Coronavirus NSW: Premier's urgent Christmas warning as outbreak grows

Tom Flanagan
·News Reporter
·4-min read

A coronavirus outbreak in Sydney’s Northern Beaches has grown overnight with an additional two cases.

There are now four cases confirmed in the area, with NSW Premier Gladys Berejiklian revealing one of the new cases is from Frenchs Forest.

Health Minister Brad Hazzard said the other case was from near the northern tip of the Northern Beaches peninsula.

They are a man in his 60s and a woman in her 50s.

Ms Berejiklian urged residents in Sydney’s Northern Beaches to come forward for testing as health authorities scramble to stop the spread of coronavirus after two positive cases were announced on Wednesday.

Lengthy queues have formed at Mona Vale this morning. Source: ABC
Lengthy queues have formed at Mona Vale this morning. Source: ABC

“We want to get on top of this and don't want this concerning us in the last few days before Christmas and urging everyone to be as vigilant as ever,” she told reporters on Thursday morning.

Mr Hazzard said he would like to see more than 15,000 tests a day moving forward.

Ms Berejiklian confirmed several aged care homes were to temporarily banning visitors until the source of the infection was determined.

Long queues at testing centres

Lengthy queues continue to grow at a coronavirus testing centres in the region as the community responds to calls for increased testing.

Concerned residents rushed to a Mona Vale testing clinic on Thursday morning after NSW Health revealed two of three confirmed cases announced on Wednesday had visited multiple venues in and around Avalon since Sunday.

The queues have become so large, staff members have told some attendees they face a wait of more than two hours while advising them to seek testing elsewhere, the ABC reported.

The two cases on Wednesday came hours after the confirmation of a case from southwest Sydney with the three cases the first since December 3 when a hotel quarantine cleaner tested positive.

The state had recorded a 26-day streak prior to her infection without a locally acquired case.

A 45-year-old airport shuttle bus driver was confirmed positive by Health Minister Brad Hazzard on Wednesday morning.

The Northern Beaches pair, a woman in her 60s and a man in his 70s, are close contacts. Mr Hazzard refused to comment on media reports they failed to isolate after taking their COVID-19 tests.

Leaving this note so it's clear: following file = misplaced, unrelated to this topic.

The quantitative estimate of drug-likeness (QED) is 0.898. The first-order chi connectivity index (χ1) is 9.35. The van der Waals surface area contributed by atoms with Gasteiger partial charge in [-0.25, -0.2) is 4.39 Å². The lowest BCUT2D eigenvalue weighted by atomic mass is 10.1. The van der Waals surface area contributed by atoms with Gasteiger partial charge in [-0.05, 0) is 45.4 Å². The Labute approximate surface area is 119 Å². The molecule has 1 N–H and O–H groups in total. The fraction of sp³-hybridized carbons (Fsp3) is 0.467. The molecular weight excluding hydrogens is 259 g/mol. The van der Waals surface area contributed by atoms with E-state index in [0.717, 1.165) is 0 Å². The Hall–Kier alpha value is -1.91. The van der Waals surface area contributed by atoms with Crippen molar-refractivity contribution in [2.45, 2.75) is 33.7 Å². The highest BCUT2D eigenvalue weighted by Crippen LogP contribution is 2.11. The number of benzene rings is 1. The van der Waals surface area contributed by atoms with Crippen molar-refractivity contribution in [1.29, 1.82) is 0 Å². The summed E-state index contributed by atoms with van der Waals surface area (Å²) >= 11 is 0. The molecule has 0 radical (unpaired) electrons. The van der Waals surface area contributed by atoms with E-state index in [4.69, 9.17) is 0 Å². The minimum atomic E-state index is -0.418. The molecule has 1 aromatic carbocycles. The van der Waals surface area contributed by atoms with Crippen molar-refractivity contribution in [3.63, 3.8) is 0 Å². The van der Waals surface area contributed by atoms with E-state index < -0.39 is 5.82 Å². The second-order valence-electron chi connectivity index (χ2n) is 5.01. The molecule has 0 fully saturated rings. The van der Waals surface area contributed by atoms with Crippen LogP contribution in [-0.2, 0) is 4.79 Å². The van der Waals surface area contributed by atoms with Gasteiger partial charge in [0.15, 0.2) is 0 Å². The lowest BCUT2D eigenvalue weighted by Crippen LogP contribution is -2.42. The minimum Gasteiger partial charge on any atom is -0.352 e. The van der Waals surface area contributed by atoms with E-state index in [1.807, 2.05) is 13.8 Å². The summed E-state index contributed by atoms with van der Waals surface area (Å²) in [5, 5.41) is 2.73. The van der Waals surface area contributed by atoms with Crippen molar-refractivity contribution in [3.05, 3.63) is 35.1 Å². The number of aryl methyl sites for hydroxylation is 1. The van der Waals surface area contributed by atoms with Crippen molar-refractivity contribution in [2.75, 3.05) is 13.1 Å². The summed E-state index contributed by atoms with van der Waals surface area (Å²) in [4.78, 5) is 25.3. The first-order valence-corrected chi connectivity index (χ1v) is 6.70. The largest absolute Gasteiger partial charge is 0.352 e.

Contact tracers are now desperately working to curtail the spread of the virus with all five cases under investigation.

The male bus driver’s household contacts, as well as work colleagues, have returned negative COVID-19 test results.

Australia will remain vulnerable until vaccine, expert warns

In the wake of the outbreak, epidemiologist Professor Raina MacIntyre, who is Head of Biosecurity Program at the University of NSW’s Kirby Institute, said the nation will remain at threat until a vaccine is rolled out to about 70 per cent of the population.

“We will remain vulnerable to outbreaks until we can vaccinate enough of the Australian population to achieve herd immunity,” she told Yahoo News Australia.

“Until that time, we will live with that risk and with a level of restrictions and an impediment to complete economic recovery.”

Minister to consider tightening restrictions for air crew

Mr Hazzard said on Wednesday the state will consider tightening the restrictions placed on air crew arriving in Australia after it was revealed they are not forced into hotel quarantine on arrival. Crew must currently self-isolate however are given more freedom than returned travellers.

World Health Organisation advisor from UNSW, Professor Mary-Louise McLaws told ABC News Breakfast it was “one of the most concerning elements” of the the 45-year-old male’s infection.

While the source of the driver’s infection has not been confirmed, it is believed to have been acquired from crew. There is no suggestion he or any air crew have breached protocols.

“There really needs to be a tightening up of testing of everybody coming in, not just the travellers, but everybody with a rapid point of care test,” Prof McLaws advised.

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